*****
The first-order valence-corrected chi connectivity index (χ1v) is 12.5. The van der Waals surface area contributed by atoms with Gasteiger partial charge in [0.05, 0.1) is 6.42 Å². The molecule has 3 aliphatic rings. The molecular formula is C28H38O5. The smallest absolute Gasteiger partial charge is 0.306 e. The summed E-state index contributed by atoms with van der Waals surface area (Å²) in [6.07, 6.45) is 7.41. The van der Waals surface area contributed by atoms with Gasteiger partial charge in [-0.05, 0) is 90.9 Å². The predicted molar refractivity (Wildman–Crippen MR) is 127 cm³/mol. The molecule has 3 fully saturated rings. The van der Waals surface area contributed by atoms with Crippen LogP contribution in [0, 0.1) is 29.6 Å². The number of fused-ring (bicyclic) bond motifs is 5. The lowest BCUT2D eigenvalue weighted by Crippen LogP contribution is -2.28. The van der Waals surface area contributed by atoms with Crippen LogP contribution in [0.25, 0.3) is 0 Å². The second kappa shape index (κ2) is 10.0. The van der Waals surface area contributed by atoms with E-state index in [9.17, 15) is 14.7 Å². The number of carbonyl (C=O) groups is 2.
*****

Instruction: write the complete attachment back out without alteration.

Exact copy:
The first-order valence-corrected chi connectivity index (χ1v) is 12.5. The van der Waals surface area contributed by atoms with Gasteiger partial charge in [0.05, 0.1) is 6.42 Å². The molecule has 3 aliphatic rings. The molecular formula is C28H38O5. The smallest absolute Gasteiger partial charge is 0.306 e. The summed E-state index contributed by atoms with van der Waals surface area (Å²) in [6.07, 6.45) is 7.41. The van der Waals surface area contributed by atoms with Gasteiger partial charge in [-0.05, 0) is 90.9 Å². The predicted molar refractivity (Wildman–Crippen MR) is 127 cm³/mol. The molecule has 3 fully saturated rings. The van der Waals surface area contributed by atoms with Crippen LogP contribution in [0, 0.1) is 29.6 Å². The number of fused-ring (bicyclic) bond motifs is 5. The lowest BCUT2D eigenvalue weighted by Crippen LogP contribution is -2.28. The van der Waals surface area contributed by atoms with Crippen LogP contribution in [0.25, 0.3) is 0 Å². The second kappa shape index (κ2) is 10.0. The van der Waals surface area contributed by atoms with E-state index in [9.17, 15) is 14.7 Å². The number of carbonyl (C=O) groups is 2.